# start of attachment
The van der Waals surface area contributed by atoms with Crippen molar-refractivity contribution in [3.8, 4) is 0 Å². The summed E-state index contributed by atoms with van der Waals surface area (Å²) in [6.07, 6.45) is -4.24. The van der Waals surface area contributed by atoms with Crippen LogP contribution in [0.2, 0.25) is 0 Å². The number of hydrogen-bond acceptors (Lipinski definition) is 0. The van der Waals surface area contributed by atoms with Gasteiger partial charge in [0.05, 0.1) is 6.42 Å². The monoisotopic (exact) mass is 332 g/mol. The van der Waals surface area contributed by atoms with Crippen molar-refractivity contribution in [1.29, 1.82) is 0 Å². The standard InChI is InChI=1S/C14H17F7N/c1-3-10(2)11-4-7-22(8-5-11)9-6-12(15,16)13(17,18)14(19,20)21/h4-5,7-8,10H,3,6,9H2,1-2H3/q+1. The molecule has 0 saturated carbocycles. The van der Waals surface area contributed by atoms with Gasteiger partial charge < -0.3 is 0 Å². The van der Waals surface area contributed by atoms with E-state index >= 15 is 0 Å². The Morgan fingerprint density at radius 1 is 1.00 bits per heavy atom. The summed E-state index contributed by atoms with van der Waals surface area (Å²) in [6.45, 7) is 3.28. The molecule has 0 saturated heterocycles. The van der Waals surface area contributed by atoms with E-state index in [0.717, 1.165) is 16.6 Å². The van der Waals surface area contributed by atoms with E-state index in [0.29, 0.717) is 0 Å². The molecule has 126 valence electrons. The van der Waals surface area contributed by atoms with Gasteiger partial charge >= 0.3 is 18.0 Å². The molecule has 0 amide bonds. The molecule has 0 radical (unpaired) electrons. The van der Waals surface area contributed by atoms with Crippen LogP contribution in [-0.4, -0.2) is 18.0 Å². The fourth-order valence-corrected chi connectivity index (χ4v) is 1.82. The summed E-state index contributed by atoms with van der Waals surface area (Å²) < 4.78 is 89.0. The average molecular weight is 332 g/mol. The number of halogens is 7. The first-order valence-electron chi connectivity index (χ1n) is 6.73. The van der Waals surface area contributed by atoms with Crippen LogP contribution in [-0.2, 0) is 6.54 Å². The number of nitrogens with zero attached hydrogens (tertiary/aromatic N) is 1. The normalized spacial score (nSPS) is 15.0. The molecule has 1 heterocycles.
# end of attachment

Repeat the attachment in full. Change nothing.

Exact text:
The van der Waals surface area contributed by atoms with Crippen molar-refractivity contribution in [3.8, 4) is 0 Å². The summed E-state index contributed by atoms with van der Waals surface area (Å²) in [6.07, 6.45) is -4.24. The van der Waals surface area contributed by atoms with Crippen LogP contribution in [0.2, 0.25) is 0 Å². The number of hydrogen-bond acceptors (Lipinski definition) is 0. The van der Waals surface area contributed by atoms with Gasteiger partial charge in [0.05, 0.1) is 6.42 Å². The monoisotopic (exact) mass is 332 g/mol. The van der Waals surface area contributed by atoms with Crippen molar-refractivity contribution in [1.29, 1.82) is 0 Å². The standard InChI is InChI=1S/C14H17F7N/c1-3-10(2)11-4-7-22(8-5-11)9-6-12(15,16)13(17,18)14(19,20)21/h4-5,7-8,10H,3,6,9H2,1-2H3/q+1. The molecule has 0 saturated carbocycles. The van der Waals surface area contributed by atoms with Gasteiger partial charge < -0.3 is 0 Å². The van der Waals surface area contributed by atoms with E-state index >= 15 is 0 Å². The Morgan fingerprint density at radius 1 is 1.00 bits per heavy atom. The summed E-state index contributed by atoms with van der Waals surface area (Å²) in [6.45, 7) is 3.28. The molecule has 0 saturated heterocycles. The van der Waals surface area contributed by atoms with E-state index in [0.717, 1.165) is 16.6 Å². The van der Waals surface area contributed by atoms with E-state index in [0.29, 0.717) is 0 Å². The molecule has 126 valence electrons. The van der Waals surface area contributed by atoms with Gasteiger partial charge >= 0.3 is 18.0 Å². The molecule has 0 amide bonds. The molecule has 0 radical (unpaired) electrons. The van der Waals surface area contributed by atoms with Crippen LogP contribution in [-0.4, -0.2) is 18.0 Å². The fourth-order valence-corrected chi connectivity index (χ4v) is 1.82. The summed E-state index contributed by atoms with van der Waals surface area (Å²) < 4.78 is 89.0. The average molecular weight is 332 g/mol. The number of halogens is 7. The first-order valence-electron chi connectivity index (χ1n) is 6.73. The van der Waals surface area contributed by atoms with Crippen LogP contribution in [-0.2, 0) is 6.54 Å². The number of nitrogens with zero attached hydrogens (tertiary/aromatic N) is 1. The normalized spacial score (nSPS) is 15.0. The molecule has 1 heterocycles.